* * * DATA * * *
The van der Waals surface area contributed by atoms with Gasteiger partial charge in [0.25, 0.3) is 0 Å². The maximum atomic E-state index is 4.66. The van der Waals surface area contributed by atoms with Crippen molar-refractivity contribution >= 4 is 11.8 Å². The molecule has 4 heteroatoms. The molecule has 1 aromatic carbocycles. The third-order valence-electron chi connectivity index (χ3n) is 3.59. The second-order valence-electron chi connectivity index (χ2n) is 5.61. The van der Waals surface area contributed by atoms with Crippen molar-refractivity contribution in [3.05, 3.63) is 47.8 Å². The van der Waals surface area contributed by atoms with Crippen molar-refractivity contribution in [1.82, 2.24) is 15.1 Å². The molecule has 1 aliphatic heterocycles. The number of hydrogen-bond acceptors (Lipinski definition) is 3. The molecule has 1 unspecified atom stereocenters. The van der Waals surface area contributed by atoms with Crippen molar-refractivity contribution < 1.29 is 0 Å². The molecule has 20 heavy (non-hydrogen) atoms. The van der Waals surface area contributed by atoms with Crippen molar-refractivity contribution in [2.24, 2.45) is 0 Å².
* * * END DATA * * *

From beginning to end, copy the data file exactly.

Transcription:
The van der Waals surface area contributed by atoms with Gasteiger partial charge in [0.25, 0.3) is 0 Å². The maximum atomic E-state index is 4.66. The van der Waals surface area contributed by atoms with Crippen molar-refractivity contribution >= 4 is 11.8 Å². The molecule has 4 heteroatoms. The molecule has 1 aromatic carbocycles. The third-order valence-electron chi connectivity index (χ3n) is 3.59. The second-order valence-electron chi connectivity index (χ2n) is 5.61. The van der Waals surface area contributed by atoms with Crippen molar-refractivity contribution in [3.05, 3.63) is 47.8 Å². The van der Waals surface area contributed by atoms with Crippen molar-refractivity contribution in [1.82, 2.24) is 15.1 Å². The molecule has 1 aliphatic heterocycles. The number of hydrogen-bond acceptors (Lipinski definition) is 3. The molecule has 1 unspecified atom stereocenters. The van der Waals surface area contributed by atoms with Crippen molar-refractivity contribution < 1.29 is 0 Å². The molecule has 20 heavy (non-hydrogen) atoms. The van der Waals surface area contributed by atoms with Crippen molar-refractivity contribution in [2.24, 2.45) is 0 Å².